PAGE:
The education required to accomplish this is a new way of thinking and learning about integrated, systemic solutions not just to the economic and environmental challenges but also to the interdependent health, social, and political challenges. Above all, this new way of thinking uses the green economy as the focal point for understanding the deep connections between economics, energy, the environment, and social well-being, often referred to as "sustainability."

Higher education is beginning to do its part. To date, 650 college and university presidents have signed the American College and University Presidents Climate Commitment (http://www.presidentsclimatecommitment.org/) and are working to develop action plans to make their campuses climate-neutral. Largely as a result of demand from students, the higher education sector is now the largest purchaser of wind energy in the United States, and 500 schools have institution-wide sustainability or environmental committees. In addition, 300 campuses have conducted campus sustainability assessments, and hundreds more are planning to conduct such assessments. Over a dozen major higher education associations, including the American Association of Community Colleges, have made sustainability one of their guiding principles and top priorities.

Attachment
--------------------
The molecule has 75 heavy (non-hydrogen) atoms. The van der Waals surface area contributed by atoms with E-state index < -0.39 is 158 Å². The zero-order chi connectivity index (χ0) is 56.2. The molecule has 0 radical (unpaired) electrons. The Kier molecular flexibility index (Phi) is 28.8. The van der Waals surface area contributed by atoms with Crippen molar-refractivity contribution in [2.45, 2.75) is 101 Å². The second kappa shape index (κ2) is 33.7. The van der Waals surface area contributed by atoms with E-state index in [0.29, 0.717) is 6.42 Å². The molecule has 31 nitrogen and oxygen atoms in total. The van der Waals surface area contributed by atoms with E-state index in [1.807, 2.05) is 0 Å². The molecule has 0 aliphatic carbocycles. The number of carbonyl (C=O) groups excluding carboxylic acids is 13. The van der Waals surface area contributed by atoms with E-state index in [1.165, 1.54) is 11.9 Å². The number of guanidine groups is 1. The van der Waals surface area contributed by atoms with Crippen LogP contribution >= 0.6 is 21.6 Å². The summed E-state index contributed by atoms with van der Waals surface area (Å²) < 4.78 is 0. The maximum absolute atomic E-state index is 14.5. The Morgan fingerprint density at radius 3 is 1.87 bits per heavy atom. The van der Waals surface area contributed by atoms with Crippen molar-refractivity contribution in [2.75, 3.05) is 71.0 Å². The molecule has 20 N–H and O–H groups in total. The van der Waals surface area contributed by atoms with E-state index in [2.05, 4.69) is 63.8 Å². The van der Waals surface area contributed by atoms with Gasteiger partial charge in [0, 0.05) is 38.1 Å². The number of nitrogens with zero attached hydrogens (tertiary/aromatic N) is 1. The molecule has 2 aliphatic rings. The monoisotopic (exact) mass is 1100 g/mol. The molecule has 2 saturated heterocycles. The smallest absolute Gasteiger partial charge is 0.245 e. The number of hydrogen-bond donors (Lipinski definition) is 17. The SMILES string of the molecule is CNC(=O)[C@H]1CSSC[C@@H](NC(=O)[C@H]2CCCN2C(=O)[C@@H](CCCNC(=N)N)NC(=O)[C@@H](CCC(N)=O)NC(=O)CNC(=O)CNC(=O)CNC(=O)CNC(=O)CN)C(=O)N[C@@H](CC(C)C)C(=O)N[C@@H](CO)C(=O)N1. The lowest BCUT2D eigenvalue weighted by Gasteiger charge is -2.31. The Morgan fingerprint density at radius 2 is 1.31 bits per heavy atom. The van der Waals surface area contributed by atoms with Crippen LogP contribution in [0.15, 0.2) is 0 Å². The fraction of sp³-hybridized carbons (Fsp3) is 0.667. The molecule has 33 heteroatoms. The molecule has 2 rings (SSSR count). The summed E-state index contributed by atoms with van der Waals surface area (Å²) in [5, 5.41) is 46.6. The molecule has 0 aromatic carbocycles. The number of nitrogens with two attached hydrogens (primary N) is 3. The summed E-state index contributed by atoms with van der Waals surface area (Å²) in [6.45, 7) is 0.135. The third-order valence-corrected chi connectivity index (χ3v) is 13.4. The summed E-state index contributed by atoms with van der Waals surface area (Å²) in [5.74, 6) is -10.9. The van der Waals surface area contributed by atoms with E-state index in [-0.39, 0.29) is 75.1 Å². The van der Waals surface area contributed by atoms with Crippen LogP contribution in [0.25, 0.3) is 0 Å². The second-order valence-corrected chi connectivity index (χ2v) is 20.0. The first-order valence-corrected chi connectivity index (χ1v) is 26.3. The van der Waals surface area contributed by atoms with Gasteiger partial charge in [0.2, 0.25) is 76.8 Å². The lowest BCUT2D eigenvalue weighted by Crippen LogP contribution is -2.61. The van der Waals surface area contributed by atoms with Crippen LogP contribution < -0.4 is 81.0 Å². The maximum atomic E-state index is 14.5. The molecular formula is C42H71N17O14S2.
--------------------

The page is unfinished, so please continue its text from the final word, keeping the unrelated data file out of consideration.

Yet similar changes to the curriculum are lagging in colleges and universities across the nation. A recent report by the National Wildlife Federation and the Princeton Survey Research Associates International indicates that even though environmentally sustainable operations are now ranked among the highest priorities on campus, students today are no more likely than their predecessors to be environmentally literate when they graduate.1

The U.S. Congress is also beginning to embrace the need for education for a green economy. In the past two years, it passed two bills with important new programs:

  • The reauthorized Higher Education Act included a "University Sustainability Program" (USP), a grant program for two- and four-year institutions to establish new or strengthen existing sustainability programs.
  • The 2007 Energy Independence and Security Act included a $750 million "Energy Sustainability and Efficiency Grants and Loans for Institutions" program to fund green buildings on college and university campuses.